Emergency Treatment
In the case of an emergency, you should seek treatment from the nearest emergency facility or hospital. You or a family member must also contact your supervisor as soon as possible. If further treatment is required, you must follow up with the First Treatment Center or a specialist listed in the directory.  If the physician at the emergency facility recommends treatment by a physician in a specialty not listed in the directory, you may choose any licensed Connecticut physician within that specialty.  This plan does not restrict your treating physician from referring you for inpatient or outpatient treatment at any licensed hospital in Connecticut.

Additional Information
In some situations, requested medical procedures and treatment must be pre-certified by the Trust’s licensed Utilization Review agency. The Utilization Review Agency will issue a decision within two (2) days. Should the proposed treatment be denied, you, your physician, and employer have the right to appeal that decision in accordance with the appeals process, which will be sent with the denial letter to the provider or is available from the Trust.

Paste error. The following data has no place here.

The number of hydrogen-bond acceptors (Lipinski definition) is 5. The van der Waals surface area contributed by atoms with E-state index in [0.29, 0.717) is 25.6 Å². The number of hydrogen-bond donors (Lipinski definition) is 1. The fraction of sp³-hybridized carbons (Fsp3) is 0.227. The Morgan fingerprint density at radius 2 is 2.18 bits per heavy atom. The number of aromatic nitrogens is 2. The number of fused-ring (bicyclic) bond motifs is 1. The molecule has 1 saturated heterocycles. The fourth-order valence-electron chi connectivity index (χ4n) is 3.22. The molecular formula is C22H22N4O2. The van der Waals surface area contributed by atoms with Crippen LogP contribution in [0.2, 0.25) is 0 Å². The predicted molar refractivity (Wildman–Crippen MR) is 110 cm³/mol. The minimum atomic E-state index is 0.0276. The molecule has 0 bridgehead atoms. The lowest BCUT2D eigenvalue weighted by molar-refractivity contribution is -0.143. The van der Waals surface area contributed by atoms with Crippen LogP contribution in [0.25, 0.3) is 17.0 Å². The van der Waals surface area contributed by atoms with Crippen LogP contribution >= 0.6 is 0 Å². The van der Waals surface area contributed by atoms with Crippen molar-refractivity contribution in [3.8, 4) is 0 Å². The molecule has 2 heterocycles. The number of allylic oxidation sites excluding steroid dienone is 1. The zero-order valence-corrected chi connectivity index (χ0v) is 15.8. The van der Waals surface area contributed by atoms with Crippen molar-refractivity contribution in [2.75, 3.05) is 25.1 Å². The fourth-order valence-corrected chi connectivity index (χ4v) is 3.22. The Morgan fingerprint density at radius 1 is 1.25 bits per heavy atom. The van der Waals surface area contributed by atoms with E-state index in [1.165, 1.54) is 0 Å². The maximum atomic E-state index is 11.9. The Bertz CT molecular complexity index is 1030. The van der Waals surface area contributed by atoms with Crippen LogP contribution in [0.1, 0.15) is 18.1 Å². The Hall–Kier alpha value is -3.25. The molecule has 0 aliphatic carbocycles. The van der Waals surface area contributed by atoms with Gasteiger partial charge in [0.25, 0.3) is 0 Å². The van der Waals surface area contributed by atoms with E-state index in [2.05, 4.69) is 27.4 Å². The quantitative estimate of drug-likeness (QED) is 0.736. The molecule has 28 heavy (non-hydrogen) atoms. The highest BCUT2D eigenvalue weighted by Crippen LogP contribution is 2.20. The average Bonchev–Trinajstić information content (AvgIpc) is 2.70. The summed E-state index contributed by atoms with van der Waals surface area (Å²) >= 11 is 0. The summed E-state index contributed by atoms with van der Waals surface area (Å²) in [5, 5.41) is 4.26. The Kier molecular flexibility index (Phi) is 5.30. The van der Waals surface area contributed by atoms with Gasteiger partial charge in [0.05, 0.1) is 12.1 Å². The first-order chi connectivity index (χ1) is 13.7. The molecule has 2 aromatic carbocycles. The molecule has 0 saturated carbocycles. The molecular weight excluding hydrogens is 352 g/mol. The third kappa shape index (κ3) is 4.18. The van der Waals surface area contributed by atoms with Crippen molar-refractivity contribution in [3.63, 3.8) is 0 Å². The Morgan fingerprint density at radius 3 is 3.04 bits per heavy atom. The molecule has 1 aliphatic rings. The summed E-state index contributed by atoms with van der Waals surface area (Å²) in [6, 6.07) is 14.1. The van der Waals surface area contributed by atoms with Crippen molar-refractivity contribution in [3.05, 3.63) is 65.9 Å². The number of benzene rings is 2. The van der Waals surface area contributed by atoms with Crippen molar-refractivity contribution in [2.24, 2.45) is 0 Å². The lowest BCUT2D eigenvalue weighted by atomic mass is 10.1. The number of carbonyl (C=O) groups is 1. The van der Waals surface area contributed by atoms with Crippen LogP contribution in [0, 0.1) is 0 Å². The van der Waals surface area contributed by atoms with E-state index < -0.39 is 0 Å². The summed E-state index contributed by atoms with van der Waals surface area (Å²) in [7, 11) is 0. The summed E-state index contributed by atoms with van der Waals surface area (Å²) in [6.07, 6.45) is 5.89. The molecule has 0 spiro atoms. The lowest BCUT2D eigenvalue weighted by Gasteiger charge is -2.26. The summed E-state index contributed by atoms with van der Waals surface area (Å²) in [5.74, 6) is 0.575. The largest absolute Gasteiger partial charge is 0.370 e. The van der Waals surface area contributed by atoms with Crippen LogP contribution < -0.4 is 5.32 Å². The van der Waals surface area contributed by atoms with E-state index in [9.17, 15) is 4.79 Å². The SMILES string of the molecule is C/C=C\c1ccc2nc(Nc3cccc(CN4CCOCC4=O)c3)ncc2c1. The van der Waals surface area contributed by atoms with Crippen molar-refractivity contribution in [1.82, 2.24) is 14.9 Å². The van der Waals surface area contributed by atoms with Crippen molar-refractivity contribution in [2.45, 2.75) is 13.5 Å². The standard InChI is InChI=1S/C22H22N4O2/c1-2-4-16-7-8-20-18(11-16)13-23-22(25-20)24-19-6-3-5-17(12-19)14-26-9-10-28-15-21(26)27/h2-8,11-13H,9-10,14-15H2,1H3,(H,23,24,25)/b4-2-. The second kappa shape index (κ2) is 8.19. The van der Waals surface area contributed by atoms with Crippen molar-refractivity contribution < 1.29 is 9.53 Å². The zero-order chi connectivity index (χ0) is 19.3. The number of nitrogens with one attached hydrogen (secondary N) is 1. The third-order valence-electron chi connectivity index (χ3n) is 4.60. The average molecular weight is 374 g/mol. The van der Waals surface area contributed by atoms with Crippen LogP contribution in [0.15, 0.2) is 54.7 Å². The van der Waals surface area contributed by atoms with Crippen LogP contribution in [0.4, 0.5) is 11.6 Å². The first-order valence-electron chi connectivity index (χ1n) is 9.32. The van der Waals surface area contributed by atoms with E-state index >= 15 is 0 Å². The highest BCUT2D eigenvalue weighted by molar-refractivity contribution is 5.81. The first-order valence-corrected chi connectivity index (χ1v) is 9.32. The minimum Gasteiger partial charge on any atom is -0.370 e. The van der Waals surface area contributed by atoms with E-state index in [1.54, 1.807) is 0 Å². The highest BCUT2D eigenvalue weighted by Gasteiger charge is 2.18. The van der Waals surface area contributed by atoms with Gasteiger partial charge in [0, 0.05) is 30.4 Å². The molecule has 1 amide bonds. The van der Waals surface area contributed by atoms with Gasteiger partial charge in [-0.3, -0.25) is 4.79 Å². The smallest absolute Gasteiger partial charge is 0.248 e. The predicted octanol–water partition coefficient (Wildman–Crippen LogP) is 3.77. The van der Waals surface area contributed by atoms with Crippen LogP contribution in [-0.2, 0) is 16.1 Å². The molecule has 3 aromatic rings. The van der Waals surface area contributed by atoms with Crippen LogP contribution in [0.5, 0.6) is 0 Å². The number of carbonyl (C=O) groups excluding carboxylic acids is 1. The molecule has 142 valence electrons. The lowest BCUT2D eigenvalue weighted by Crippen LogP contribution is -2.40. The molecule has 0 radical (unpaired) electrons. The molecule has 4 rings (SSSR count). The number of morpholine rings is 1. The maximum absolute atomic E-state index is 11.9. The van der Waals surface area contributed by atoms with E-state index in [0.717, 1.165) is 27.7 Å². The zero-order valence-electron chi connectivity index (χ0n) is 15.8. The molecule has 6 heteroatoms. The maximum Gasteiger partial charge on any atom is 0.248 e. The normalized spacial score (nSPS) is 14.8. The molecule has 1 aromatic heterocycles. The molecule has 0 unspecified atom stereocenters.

If you have any questions about how this plan works or how to obtain medical treatment for a work-related injury, please contact your supervisor or your claims adjuster.

Wage Replacement Benefits 

  • Full Pay for Day of Injury - You should receive a full day's wage from your employer for the day the injury occurred, regardless whether or not you were able to return to work after the accident.
  • Waiting Period – There is a three day waiting period. Benefits begin on the fourth day.  If you remain disabled for more than seven calendar days, the three-day waiting period is eliminated and benefits are paid from the beginning of your disability. In counting days of disability from work, all calendar days are counted, even if you were not scheduled to work.  (The day of the injury does NOT count as a day of disability from work.)
  • Temporary Total Disability (TT) Benefits- Weekly TT benefits while totally disabled from ANY type of work are equal to 75% of your after-tax average weekly wage (after federal and state taxes and FICA deductions) for the 52-week period prior to the injury or illness, subject to the legislated maximum and minimum amounts.
  • Temporary Partial Disability (TP) Benefits during a Job Search – If you are released for “light duty” or “restricted” work and the employer does not have such work, you are entitled to Temporary Partial Disability (TP) benefits while performing a job search for suitable employment.